Friday, 24 February 2012

Reader's Letter Of The Day (2)

It's ages since I've had one in the FT:

Sir, Andrew Harvey-Smith (Letters, 23 February) recommends a tiered rate of corporation tax to help small and growing businesses.

The UK already has slightly lower rates of corporation tax for businesses with smaller profits, but corporation tax in itself is not really a barrier to growth. By definition, it cannot push a marginal business into making losses, or increase the losses of a start-up.

The real barrier to growth is value added tax. It is not just that crossing the registration threshold can leave a growing business worse off than before: the real issue is that VAT is payable whether a company is making profits or not, so in relative terms it is a lighter burden on large, established businesses than it is on marginal or growing ones. By acting as a barrier to entry, it could even be argued that taxing turnover rather than net profits is a subsidy to large businesses.

So a far simpler and better alternative to tiered corporation tax rates would be to reduce the standard rate of VAT and increase corporation tax rates accordingly.

Mark Wadsworth, etc


Staffordshire man said...

Surely if CT is reduced then there is more profit (assuming there is one) which can be re-invested.

As for VAT, if you reduce the rate then the seller will pay less to the government only because he will receive less; unless of course he doesn't pass on the reduction which - in effect - is simply raising his prices. This is the same whether you're big or small

Mark Wadsworth said...

SM, as a matter of fact, observation and logic, VAT is mainly borne by the supplier/producer. It is a tax on gross profits (the clue is in the name). So cut VAT, and there's more profit all round.

But that is not the point, if your turnover is £100,000 and your expenses are £90,000, then you are profitable... until you knock off £16,666 VAT (which you either pay to HMRC or pay to your suppliers); your business doesn't just not make profits, it makes losses but you still pay £16,666 tax.

So the incumbent, who has established himself and has £150,000 turnover and £90,000 expenses pays over £25,000 VAT and £10,000 corporation tax.

Sure, on the face of it, the incumbent is paying VAT - but he also gets the hidden subsidy that his potential competitor - i.e. you - can't overcome the losses for the first couple of years until you are also established, so a large chunk of his turnover is what he receives because of reduced competition, i.e. barriers to entry.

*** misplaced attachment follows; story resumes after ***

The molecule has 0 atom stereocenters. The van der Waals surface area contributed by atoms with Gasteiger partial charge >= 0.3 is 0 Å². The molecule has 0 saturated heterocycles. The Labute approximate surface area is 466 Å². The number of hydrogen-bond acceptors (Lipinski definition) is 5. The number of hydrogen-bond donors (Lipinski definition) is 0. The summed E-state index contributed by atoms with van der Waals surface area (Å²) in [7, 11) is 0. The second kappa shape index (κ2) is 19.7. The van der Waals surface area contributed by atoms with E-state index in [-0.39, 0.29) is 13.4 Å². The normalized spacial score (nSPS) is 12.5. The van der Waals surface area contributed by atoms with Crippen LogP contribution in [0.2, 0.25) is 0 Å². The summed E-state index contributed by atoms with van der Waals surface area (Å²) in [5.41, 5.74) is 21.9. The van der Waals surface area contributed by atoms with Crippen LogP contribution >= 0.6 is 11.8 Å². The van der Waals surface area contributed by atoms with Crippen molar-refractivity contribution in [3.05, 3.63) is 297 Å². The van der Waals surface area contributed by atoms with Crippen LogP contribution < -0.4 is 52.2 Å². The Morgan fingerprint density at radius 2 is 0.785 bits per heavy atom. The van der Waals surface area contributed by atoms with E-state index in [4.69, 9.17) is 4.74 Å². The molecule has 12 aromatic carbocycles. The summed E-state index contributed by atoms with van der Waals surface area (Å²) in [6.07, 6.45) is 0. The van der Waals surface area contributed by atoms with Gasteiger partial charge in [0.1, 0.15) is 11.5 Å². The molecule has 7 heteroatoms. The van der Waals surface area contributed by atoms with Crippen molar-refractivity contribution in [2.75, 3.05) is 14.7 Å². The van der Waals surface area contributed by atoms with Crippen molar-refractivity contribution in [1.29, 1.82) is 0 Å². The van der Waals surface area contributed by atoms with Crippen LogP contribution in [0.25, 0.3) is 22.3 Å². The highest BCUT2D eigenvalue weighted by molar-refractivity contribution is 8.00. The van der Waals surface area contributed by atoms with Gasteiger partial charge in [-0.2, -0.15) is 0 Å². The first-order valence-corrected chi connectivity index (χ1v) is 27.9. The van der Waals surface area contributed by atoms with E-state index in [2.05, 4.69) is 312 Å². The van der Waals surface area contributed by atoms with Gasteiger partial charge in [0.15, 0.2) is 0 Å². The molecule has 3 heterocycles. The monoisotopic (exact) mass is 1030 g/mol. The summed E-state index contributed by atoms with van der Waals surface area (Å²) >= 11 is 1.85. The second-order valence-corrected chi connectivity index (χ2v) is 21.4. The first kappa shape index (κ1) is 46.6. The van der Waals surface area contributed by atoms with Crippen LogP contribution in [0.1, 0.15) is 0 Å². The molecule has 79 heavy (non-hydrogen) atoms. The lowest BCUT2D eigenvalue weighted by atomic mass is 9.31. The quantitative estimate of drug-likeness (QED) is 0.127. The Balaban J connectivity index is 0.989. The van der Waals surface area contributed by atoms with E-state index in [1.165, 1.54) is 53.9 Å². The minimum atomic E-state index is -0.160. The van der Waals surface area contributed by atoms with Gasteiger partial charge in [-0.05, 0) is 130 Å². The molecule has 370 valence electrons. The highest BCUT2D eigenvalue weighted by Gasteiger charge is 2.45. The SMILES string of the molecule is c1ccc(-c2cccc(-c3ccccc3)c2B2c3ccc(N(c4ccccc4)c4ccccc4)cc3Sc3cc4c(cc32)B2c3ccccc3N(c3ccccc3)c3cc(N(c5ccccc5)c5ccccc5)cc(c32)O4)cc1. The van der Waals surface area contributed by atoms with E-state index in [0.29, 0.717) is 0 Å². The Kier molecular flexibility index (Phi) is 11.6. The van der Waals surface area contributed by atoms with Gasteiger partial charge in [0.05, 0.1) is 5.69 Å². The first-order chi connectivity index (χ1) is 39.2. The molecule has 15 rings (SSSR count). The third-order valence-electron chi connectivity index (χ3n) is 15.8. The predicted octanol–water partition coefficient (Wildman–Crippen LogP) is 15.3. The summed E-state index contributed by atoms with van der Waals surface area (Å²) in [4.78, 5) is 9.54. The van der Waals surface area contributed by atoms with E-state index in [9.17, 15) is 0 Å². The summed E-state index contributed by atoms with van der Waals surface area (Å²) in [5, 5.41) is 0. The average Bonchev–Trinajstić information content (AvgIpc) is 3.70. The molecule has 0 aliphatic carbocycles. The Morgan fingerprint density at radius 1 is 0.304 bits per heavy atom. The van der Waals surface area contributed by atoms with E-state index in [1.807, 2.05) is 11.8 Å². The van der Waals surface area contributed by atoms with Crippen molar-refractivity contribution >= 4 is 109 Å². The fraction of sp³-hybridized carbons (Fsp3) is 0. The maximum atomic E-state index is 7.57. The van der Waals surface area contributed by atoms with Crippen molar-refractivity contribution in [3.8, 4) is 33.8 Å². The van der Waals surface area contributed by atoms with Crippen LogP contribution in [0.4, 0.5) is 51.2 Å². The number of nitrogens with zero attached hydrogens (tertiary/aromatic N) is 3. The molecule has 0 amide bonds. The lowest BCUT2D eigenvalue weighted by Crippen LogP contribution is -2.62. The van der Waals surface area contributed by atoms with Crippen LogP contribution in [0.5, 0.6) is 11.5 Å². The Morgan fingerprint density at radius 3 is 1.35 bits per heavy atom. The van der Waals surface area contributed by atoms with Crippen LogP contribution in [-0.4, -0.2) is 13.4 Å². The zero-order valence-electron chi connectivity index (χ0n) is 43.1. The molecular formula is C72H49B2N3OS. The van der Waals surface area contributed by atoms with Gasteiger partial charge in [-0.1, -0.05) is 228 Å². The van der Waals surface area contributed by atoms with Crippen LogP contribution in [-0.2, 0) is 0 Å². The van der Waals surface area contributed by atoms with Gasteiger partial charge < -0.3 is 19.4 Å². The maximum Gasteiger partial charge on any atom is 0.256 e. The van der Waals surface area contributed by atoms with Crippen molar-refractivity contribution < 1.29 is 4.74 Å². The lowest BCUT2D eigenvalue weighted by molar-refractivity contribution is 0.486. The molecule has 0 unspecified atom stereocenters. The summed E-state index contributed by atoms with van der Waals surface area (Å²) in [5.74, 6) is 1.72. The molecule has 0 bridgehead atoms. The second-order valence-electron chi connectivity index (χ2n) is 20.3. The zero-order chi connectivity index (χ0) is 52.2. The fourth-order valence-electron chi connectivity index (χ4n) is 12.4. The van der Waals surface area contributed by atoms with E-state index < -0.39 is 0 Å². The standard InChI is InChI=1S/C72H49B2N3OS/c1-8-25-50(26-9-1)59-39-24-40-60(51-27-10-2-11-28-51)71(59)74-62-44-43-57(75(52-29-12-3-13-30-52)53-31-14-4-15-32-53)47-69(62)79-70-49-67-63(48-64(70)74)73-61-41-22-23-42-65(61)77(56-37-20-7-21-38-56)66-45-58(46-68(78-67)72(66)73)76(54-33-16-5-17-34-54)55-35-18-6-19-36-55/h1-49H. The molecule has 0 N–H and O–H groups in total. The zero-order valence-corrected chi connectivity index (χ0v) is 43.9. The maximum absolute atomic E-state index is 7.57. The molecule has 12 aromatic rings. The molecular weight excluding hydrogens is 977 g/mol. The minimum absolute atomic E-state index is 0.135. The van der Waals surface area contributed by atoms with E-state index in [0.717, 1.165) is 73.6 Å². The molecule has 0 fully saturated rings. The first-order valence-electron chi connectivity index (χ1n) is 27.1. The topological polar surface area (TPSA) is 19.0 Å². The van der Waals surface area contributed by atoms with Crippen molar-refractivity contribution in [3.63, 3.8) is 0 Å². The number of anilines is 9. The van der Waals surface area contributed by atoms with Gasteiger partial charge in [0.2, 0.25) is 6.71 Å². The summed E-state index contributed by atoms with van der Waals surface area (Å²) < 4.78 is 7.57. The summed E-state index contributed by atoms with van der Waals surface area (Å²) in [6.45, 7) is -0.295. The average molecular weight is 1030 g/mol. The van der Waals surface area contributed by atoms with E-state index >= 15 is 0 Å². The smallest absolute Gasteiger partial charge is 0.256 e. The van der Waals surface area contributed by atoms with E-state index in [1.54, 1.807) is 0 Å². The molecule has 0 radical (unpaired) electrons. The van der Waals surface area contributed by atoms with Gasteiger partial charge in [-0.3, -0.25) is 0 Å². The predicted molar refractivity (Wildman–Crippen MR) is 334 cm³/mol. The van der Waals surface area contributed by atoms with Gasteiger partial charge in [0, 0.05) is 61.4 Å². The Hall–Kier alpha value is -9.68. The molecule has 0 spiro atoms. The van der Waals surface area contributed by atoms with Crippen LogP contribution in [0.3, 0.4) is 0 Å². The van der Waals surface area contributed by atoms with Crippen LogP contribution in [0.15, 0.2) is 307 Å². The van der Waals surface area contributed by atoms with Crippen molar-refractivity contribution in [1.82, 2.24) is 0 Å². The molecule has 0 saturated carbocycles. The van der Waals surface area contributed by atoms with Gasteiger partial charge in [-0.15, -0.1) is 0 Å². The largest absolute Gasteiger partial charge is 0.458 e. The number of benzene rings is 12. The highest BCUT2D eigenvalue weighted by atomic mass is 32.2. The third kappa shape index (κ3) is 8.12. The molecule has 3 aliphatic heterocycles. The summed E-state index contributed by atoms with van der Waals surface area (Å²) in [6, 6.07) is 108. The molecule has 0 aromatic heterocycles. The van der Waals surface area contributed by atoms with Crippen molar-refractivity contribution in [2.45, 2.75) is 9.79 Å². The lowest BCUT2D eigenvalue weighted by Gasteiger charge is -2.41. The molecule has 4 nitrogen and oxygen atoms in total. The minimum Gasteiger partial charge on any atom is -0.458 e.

Staffordshire man said...

Companies don't pay VAT - they collect it.

Mark Wadsworth said...

SM, yes, that's what the politicians want us to think, and most people blindly believe it. It's also what i tell my clients at work. But it's not actually true.

If you look at actual figures and compare prices, gross margins, relative price inflation between VAT-able and non-VATable items before and after VAT increases or reductions etc etc, you will notice that about two-thirds is borne by the supplier - VAT is, after all, a tax on 'value added' or 'gross profits'.

This two-thirds is exactly what you would expect if you apply the logic which says relative elasticity of supply and demand determines who bears a tax.

Just click my 'VAT' label until you find the relevant posts.

Bayard said...

SM, Fror example I am a small builder. I am not VAT registered. I price a job at £5,000. 80% of my costs is labour, on which I do not pay VAT. My competitor is also a small builder. He is VAT registered. He also prices the job at £5,000. 80% of his costs is labour, on which he does not pay VAT. Cost to the customer, £5,000. Given that the costs of labour and materials is roughly the same to both of us, I make more profit than he does, as I do not have to hand over £1000 to the government out of my income. Sure, my competitor can reclaim his input VAT, but that is only 20% of £1000, less his markup. Thus he is paying, if he gets the job, about 85% or more of the VAT.

Mark Wadsworth said...

B, ta for back up.